Hundreds attend special Columbiana council meeting
By EMILY SPARACINO / Staff Writer
COLUMBIANA – More than 200 people congregated on Main Street for a special Columbiana City Council meeting on Aug. 18, during which residents and local officials participated in an open discussion on combating crime and improving the city.
“The idea for having the meeting was for the city council and myself to get a feel for whether the city wants us to proceed with … taking action in these habitual high-risk areas,” Columbiana Mayor Stancil Handley said on Aug. 20. “We feel like the town is positive and unified in us moving forward, and that’s what we’re going to do.”
At least 20 people approached the microphone during the two-hour meeting to voice questions or comments about issues such as pockets of crime the city is facing, Handley said.
Shelby County District Attorney Jill Lee, Shelby County Sheriff John Samaniego, Columbiana Police Chief Lamar Vick, City Attorney Bill Justice, City Prosecutor Rich Shuleva and Shelby County Commissioner Corley Ellis, the meeting’s moderator, attended the meeting.
Handley said the council and the officials listed above, along with community representatives Joe Green and Mazell Reynolds, have formed a panel that will continue to meet to identify the “habitual high-risk areas” throughout the city.
“Then, we will formulate a plan to deal with each area,” Handley said. “Now, I think we’ve got the means and the community support. We have got a fine police department, and I’m so thankful for the assistance of the sheriff and the Shelby County Sheriff’s Office. With their help, I think we’re going to make a difference.”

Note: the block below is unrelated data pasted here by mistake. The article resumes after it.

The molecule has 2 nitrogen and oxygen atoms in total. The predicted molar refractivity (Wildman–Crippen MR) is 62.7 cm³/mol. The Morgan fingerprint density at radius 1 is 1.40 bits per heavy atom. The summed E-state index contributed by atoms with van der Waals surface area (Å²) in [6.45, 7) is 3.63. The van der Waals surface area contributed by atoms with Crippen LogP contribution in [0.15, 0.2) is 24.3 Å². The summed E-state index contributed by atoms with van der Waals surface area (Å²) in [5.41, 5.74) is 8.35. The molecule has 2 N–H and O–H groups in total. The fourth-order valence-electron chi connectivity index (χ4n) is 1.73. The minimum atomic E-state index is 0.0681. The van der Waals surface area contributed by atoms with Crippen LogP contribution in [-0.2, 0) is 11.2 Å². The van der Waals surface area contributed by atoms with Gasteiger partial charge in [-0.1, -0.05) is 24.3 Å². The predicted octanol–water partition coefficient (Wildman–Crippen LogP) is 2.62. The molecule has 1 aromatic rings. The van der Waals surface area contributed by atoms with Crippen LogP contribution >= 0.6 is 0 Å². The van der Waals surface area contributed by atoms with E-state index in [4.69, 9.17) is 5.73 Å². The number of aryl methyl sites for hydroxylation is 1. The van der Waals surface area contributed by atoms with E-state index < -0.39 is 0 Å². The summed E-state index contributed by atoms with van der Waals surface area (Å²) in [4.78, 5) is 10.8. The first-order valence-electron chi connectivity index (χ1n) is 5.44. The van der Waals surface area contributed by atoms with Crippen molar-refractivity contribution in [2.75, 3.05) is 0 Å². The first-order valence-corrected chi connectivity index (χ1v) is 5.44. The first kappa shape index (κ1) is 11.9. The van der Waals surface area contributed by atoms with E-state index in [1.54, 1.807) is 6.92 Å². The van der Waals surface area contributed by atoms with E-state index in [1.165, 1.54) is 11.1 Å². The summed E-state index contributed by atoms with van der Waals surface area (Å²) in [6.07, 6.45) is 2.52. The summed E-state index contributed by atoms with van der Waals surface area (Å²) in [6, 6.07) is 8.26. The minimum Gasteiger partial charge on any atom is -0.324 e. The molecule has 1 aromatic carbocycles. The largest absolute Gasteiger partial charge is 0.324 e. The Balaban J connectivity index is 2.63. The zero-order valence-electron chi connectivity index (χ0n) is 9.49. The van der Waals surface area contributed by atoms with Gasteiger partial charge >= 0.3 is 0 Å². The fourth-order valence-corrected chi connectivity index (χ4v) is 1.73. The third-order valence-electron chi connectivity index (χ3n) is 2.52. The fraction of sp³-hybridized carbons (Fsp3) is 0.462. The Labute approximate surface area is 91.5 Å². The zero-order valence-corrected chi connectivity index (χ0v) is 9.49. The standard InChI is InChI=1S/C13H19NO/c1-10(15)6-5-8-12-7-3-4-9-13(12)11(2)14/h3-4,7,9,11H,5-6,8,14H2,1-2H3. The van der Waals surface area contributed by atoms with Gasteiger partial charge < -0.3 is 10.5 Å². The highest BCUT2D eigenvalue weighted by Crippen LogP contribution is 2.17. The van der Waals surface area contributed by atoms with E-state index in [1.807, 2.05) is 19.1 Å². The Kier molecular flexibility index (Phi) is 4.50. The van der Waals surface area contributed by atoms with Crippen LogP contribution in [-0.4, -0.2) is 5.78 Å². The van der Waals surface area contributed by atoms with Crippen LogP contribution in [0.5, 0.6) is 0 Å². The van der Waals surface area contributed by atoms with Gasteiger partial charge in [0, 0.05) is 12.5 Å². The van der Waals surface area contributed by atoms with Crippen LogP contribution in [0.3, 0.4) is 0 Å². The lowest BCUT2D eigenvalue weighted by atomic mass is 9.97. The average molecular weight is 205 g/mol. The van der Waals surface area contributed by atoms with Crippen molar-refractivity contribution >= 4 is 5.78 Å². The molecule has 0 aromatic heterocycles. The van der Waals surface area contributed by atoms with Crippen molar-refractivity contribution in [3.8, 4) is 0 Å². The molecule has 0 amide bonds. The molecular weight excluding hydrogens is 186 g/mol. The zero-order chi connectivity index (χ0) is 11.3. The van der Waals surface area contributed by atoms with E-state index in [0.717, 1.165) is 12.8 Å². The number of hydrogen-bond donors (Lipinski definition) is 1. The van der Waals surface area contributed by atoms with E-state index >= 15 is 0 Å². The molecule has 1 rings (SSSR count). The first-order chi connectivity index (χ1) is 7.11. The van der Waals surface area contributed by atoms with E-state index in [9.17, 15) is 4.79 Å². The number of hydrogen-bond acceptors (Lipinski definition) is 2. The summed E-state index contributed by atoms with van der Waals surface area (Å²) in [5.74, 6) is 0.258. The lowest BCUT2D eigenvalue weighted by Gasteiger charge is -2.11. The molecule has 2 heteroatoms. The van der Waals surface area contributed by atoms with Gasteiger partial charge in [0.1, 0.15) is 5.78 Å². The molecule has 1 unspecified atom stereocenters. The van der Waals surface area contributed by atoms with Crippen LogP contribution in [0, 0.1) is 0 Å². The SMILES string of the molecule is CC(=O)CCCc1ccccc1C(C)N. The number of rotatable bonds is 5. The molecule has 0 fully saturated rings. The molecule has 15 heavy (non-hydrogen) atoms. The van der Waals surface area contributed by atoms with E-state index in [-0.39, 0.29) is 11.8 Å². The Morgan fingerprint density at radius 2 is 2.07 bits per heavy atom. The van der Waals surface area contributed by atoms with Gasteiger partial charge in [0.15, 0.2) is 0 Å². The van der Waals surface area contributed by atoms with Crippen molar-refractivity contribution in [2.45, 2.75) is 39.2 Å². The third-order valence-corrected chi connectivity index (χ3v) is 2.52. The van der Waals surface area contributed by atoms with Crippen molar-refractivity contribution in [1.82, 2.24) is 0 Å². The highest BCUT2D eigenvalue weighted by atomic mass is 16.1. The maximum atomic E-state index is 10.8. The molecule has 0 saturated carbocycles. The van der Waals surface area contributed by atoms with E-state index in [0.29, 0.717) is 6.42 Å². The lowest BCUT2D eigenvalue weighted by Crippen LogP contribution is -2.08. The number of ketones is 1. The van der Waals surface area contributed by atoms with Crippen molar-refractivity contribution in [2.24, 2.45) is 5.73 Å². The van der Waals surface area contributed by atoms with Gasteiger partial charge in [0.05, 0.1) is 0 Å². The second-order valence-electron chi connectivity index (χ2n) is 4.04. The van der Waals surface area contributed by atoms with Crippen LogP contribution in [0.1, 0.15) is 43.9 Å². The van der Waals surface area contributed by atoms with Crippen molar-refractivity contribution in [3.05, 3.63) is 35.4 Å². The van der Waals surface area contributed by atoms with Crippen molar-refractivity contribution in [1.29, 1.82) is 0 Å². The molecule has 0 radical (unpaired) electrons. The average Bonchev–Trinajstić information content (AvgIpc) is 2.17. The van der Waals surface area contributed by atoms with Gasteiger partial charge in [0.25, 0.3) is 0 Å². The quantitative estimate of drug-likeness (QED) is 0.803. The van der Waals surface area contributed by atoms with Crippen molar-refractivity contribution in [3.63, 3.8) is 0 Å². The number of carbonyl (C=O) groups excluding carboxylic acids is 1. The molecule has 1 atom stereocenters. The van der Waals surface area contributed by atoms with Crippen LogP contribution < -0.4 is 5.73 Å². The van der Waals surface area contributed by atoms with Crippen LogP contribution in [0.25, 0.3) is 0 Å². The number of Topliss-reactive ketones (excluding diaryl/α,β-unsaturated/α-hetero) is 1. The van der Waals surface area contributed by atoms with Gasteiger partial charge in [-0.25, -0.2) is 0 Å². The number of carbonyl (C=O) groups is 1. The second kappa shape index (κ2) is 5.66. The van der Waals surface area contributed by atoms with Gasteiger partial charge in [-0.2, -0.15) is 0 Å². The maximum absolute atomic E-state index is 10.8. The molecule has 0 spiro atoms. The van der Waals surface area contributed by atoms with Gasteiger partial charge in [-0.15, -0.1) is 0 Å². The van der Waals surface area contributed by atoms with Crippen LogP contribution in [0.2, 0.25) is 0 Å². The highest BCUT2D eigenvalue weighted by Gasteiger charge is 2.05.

The city has installed four new streetlights on Nelson Walker Road.
“Our research has shown us that light is a very effective crime deterrent,” Handley said. “These four new street lights are in place and burning brightly.”
People were invited to bring the green bows they displayed in memory of local teen Haleigh Green to be incorporated in wreaths for her family.
Main Street Florist owner Susan Conn and other volunteers attached the bows to three, 6-foot wreath forms during the meeting.
Conn spearheaded efforts to make the bows in exchange for donations to Green’s family for her funeral expenses. The wreaths will be given to Green’s mother and father, and one will be placed on her grave.
Conn said she had “plenty of ribbons” to make the wreaths.
“They’re stuffed as full as we could get them with the bows,” she said. “I thought we had a really good turnout. Now, it’s up to the city and everybody to implement some kind of plan. I hope it continues, and I’m just proud to have played a little part in it.”